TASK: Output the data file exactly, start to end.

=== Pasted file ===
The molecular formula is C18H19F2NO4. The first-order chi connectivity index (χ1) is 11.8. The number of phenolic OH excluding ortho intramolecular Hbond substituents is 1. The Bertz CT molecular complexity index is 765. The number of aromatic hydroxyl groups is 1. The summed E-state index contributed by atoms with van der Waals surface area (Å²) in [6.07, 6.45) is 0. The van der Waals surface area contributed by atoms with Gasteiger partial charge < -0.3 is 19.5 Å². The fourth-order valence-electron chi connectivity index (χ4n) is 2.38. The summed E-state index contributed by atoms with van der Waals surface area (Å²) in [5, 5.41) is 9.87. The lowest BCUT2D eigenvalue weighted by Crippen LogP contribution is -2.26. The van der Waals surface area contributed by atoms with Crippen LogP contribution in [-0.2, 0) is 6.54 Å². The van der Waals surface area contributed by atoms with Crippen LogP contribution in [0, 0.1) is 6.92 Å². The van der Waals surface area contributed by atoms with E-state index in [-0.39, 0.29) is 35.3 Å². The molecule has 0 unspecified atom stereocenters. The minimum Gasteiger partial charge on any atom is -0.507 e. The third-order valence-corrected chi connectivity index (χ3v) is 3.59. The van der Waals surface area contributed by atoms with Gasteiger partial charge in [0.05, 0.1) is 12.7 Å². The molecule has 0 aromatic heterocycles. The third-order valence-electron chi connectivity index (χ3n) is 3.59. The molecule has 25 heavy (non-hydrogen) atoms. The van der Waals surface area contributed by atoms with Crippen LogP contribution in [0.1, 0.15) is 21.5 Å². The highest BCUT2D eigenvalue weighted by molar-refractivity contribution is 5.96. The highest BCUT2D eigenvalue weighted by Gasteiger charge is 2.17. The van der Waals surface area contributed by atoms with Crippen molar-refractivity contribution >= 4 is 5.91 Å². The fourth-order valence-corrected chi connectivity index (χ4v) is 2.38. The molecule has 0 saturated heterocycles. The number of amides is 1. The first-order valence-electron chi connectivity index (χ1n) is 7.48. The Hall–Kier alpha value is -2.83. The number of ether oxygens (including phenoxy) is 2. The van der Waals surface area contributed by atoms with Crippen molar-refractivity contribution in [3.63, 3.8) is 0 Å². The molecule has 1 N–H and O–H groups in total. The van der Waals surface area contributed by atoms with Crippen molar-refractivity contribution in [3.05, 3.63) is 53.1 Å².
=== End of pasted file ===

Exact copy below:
The molecular formula is C18H19F2NO4. The first-order chi connectivity index (χ1) is 11.8. The number of phenolic OH excluding ortho intramolecular Hbond substituents is 1. The Bertz CT molecular complexity index is 765. The number of aromatic hydroxyl groups is 1. The summed E-state index contributed by atoms with van der Waals surface area (Å²) in [6.07, 6.45) is 0. The van der Waals surface area contributed by atoms with Gasteiger partial charge < -0.3 is 19.5 Å². The fourth-order valence-electron chi connectivity index (χ4n) is 2.38. The summed E-state index contributed by atoms with van der Waals surface area (Å²) in [5, 5.41) is 9.87. The lowest BCUT2D eigenvalue weighted by Crippen LogP contribution is -2.26. The van der Waals surface area contributed by atoms with Crippen LogP contribution in [-0.2, 0) is 6.54 Å². The van der Waals surface area contributed by atoms with Crippen LogP contribution in [0, 0.1) is 6.92 Å². The van der Waals surface area contributed by atoms with E-state index in [-0.39, 0.29) is 35.3 Å². The molecule has 0 unspecified atom stereocenters. The minimum Gasteiger partial charge on any atom is -0.507 e. The third-order valence-corrected chi connectivity index (χ3v) is 3.59. The van der Waals surface area contributed by atoms with Gasteiger partial charge in [0.05, 0.1) is 12.7 Å². The molecule has 0 aromatic heterocycles. The third-order valence-electron chi connectivity index (χ3n) is 3.59. The molecule has 25 heavy (non-hydrogen) atoms. The van der Waals surface area contributed by atoms with Crippen LogP contribution in [0.1, 0.15) is 21.5 Å². The highest BCUT2D eigenvalue weighted by molar-refractivity contribution is 5.96. The highest BCUT2D eigenvalue weighted by Gasteiger charge is 2.17. The van der Waals surface area contributed by atoms with Crippen molar-refractivity contribution >= 4 is 5.91 Å². The fourth-order valence-corrected chi connectivity index (χ4v) is 2.38. The molecule has 0 saturated heterocycles. The number of amides is 1. The first-order valence-electron chi connectivity index (χ1n) is 7.48. The Hall–Kier alpha value is -2.83. The number of ether oxygens (including phenoxy) is 2. The van der Waals surface area contributed by atoms with Crippen molar-refractivity contribution in [3.63, 3.8) is 0 Å². The molecule has 1 N–H and O–H groups in total. The van der Waals surface area contributed by atoms with Crippen molar-refractivity contribution in [3.05, 3.63) is 53.1 Å².